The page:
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The Myconid Guards, was changing Pacifying Spore to an At-Will a plan or a typo? I ask because that power as an At-Will has TPK written all over it


Thanks in advance
The Alphadork

I don't recall that particular issue, but seeing as I meant to copy them exactly from the MM2 (or is that Underdark where they appear?), you should probably go with whatever is actually in the sourcebook.

I will check my copy of the adventure when I get off work and get back to you on this.

Cheers
I've got a question for a future encounter.

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In 2-3, there are two creatures listed in the monster summary, the Plaguechanged Eladrin, and the Protective Orb.  However, I've been unable to find any information about this Protective Orb.  The encounter references it, suggesting it can be bloodied, and make attacks, but I can find no game stats for it.  I assume this was an omission.  Is there a way to find out what this Orb was supposed to do?
I've got a question for a future encounter.

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In 2-3, there are two creatures listed in the monster summary, the Plaguechanged Eladrin, and the Protective Orb.  However, I've been unable to find any information about this Protective Orb.  The encounter references it, suggesting it can be bloodied, and make attacks, but I can find no game stats for it.  I assume this was an omission.  Is there a way to find out what this Orb was supposed to do?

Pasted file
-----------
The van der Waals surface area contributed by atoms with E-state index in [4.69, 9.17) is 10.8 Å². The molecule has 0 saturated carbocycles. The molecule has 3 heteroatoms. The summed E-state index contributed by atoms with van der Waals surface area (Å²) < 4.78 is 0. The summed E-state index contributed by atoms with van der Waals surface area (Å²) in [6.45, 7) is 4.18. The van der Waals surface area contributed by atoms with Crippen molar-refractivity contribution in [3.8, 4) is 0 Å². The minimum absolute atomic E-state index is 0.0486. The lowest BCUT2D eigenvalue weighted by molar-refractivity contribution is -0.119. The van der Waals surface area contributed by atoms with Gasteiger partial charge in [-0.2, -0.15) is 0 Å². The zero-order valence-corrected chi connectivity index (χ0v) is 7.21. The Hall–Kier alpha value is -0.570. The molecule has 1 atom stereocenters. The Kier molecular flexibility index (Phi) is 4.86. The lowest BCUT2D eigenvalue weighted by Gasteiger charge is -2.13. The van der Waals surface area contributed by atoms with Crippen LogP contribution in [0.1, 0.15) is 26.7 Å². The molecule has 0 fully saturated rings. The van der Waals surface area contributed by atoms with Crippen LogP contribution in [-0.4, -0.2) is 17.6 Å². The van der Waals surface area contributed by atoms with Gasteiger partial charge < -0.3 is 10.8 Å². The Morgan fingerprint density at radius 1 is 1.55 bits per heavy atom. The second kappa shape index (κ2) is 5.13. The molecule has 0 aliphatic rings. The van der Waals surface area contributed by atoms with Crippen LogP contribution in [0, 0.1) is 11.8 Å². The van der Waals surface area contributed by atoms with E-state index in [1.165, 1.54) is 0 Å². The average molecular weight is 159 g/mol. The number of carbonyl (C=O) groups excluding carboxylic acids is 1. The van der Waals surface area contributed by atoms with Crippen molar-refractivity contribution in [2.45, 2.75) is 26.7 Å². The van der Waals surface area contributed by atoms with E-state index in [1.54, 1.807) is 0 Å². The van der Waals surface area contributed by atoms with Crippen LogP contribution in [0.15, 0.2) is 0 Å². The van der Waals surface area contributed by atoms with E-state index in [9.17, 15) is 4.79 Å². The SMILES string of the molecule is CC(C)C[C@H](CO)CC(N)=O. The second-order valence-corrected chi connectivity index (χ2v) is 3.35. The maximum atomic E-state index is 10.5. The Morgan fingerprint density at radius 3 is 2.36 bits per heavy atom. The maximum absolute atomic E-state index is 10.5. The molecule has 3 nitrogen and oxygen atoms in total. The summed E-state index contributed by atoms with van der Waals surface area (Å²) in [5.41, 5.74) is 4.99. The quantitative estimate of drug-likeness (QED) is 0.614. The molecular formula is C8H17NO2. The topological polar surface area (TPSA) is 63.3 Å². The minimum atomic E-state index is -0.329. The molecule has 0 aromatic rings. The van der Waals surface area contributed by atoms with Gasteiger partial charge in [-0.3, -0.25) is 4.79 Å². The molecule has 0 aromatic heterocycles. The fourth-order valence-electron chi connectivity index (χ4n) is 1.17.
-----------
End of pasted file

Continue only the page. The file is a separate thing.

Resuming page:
Sorry for the confusion! My answer:
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They're the same creature. The orb initially contains the Eladrin like a prison, and when the PCs bloody it, the orb splits open to release the eladrin, who is then able to move around.

The best analogy is to compare it to an action/RPG boss-fight where the boss changes form halfway through the fight.

Cheers
Treasure question for Encouner 2-1:

treasure spoilers

The treasure table only lists the Session 5 magic item and the Encounter 2-1 Ritual Book on the master list (pg.  3).

However, there is 10 gp worth of coin that the rats have gathered (oooo, shiny!) and the magic key that is worth 5 gp. That should come out to 3 gp per PC (based upon a 5 player table) for Encounter 2-1 (if there is 4 or 6 PC they should still get 3 gp).

Is this just an oversight?


Thanks,

Bryan Blumklotz
Guardians of the Gameday... Oh you  know who I am...
Treasure question for Encouner 2-1:

treasure spoilers

The treasure table only lists the Session 5 magic item and the Encounter 2-1 Ritual Book on the master list (pg.  3).

However, there is 10 gp worth of coin that the rats have gathered (oooo, shiny!) and the magic key that is worth 5 gp. That should come out to 3 gp per PC (based upon a 5 player table) for Encounter 2-1 (if there is 4 or 6 PC they should still get 3 gp).

Is this just an oversight?


I suppose it is. They probably didn't list it because it's fairly small. Feel free to award your PCs that there reward.

Cheers
My question isn't really about the structure of the encounter- more about the out-of-game organization.